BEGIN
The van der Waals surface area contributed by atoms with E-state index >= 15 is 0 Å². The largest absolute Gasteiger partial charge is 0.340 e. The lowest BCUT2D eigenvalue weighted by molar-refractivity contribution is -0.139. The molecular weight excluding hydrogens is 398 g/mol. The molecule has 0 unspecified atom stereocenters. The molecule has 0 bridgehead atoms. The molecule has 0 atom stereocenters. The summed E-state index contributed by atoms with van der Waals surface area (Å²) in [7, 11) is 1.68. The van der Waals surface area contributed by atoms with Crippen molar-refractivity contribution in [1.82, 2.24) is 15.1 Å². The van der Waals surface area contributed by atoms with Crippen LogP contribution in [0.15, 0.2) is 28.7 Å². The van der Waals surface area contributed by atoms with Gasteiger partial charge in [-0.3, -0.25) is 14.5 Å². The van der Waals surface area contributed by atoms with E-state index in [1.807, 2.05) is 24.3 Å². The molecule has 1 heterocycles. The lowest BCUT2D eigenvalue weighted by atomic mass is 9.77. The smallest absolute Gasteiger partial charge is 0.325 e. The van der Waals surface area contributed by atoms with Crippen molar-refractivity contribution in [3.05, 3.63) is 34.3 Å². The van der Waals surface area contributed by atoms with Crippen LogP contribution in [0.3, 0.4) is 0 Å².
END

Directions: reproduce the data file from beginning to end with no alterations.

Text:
The van der Waals surface area contributed by atoms with E-state index >= 15 is 0 Å². The largest absolute Gasteiger partial charge is 0.340 e. The lowest BCUT2D eigenvalue weighted by molar-refractivity contribution is -0.139. The molecular weight excluding hydrogens is 398 g/mol. The molecule has 0 unspecified atom stereocenters. The molecule has 0 bridgehead atoms. The molecule has 0 atom stereocenters. The summed E-state index contributed by atoms with van der Waals surface area (Å²) in [7, 11) is 1.68. The van der Waals surface area contributed by atoms with Crippen molar-refractivity contribution in [1.82, 2.24) is 15.1 Å². The van der Waals surface area contributed by atoms with Crippen LogP contribution in [0.15, 0.2) is 28.7 Å². The van der Waals surface area contributed by atoms with Gasteiger partial charge in [-0.3, -0.25) is 14.5 Å². The van der Waals surface area contributed by atoms with E-state index in [1.807, 2.05) is 24.3 Å². The molecule has 1 heterocycles. The lowest BCUT2D eigenvalue weighted by atomic mass is 9.77. The smallest absolute Gasteiger partial charge is 0.325 e. The van der Waals surface area contributed by atoms with Crippen molar-refractivity contribution in [3.05, 3.63) is 34.3 Å². The van der Waals surface area contributed by atoms with Crippen LogP contribution in [0.3, 0.4) is 0 Å².